NEW YORK: Entrepreneur Peter Shankman and former Middleberg Communications principal Rachel Honig have partnered to launch a consultancy to help businesses build brand loyalty through improving customer service.
The firm, named Shankman|Honig, aims to assist organizations with the operational challenges of integrating and aligning customer support and marketing communications.
Prior to founding the consultancy, Shankman was at Vocus, where he was a small business evangelist, having founded and sold Help a Reporter Out to the wire service. He is also the founder of the Geek Factory.
Honig joins from Middleberg Communications, where she was MD and principal.
The business officially launched this week, but Shankman and Honig have been working with clients since June. It has five clients, including retail chain Westfield in Terminal C at Newark Liberty International Airport and Steiner Sports Memorabilia.
Shankman said that while marketing and customer services tend to be siloed in organizations, bringing the two functions together can build brand loyalty and generate coveted word of mouth.
“In society, we expect to be treated like crap when it comes to customer service. So if you offer customer service that is a level higher than crap, they will become loyal customers,” he said. “If you go a few levels beyond crap, these loyal customers will become loyalists, which means next time they will return with 10 of their friends.”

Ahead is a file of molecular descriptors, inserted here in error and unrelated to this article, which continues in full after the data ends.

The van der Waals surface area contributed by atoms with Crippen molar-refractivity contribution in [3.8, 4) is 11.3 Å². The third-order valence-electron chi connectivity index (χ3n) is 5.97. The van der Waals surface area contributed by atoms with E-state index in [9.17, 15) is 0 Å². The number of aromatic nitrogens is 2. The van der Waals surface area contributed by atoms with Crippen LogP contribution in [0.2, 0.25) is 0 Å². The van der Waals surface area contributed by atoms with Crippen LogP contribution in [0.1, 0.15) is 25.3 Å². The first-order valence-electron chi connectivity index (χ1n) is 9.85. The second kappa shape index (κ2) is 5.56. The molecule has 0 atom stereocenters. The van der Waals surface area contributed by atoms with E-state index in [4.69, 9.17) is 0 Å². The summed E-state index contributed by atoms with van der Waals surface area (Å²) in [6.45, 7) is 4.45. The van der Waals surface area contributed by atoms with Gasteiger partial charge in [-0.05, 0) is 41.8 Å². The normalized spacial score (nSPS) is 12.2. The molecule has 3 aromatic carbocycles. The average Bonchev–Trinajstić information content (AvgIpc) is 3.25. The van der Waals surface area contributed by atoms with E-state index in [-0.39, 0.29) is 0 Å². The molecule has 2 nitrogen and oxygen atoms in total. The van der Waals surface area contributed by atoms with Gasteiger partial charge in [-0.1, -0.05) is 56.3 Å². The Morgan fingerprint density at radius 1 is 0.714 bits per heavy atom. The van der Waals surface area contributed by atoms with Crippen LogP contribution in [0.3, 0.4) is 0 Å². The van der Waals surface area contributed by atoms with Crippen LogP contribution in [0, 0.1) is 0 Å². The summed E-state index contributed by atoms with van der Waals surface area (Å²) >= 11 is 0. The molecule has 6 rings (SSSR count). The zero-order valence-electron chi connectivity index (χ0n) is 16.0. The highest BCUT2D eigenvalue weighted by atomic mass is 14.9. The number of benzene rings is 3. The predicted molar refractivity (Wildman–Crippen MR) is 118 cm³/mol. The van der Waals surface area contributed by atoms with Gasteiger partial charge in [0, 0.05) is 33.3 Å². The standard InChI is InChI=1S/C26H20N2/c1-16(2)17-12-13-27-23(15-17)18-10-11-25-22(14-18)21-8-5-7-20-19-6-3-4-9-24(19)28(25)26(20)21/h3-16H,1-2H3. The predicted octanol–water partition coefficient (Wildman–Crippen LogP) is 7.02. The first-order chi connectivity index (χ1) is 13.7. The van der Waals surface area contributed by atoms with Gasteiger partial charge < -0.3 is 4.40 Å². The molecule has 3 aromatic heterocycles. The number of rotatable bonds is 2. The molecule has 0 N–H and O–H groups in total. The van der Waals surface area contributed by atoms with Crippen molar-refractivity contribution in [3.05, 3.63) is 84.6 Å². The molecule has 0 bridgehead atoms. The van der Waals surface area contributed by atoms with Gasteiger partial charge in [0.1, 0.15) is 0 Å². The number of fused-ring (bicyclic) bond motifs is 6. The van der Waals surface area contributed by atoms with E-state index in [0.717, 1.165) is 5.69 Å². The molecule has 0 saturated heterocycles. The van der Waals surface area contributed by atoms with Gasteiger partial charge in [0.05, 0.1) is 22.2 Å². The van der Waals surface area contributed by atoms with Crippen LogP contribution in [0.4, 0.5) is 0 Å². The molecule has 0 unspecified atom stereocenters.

As an example of how marketing and customer service should be aligned, Shankman referred to a joke tweet he sent Morton's Steakhouse a couple of years ago, asking the company to meet him at the airport. It responded to this with a representative giving Shankman a free meal, and the story went viral online.
“Every experience, good or bad, you are sharing online. The CMO tries to find new customers so they can grow their business, but they never spend time on the clients they are losing in the churn, which can be incredibly expensive,” said Honig.
The consultancy now consists of Honig and Shankman as well as a number of freelancers. However, the pair is likely to make a hire soon, Shankman said.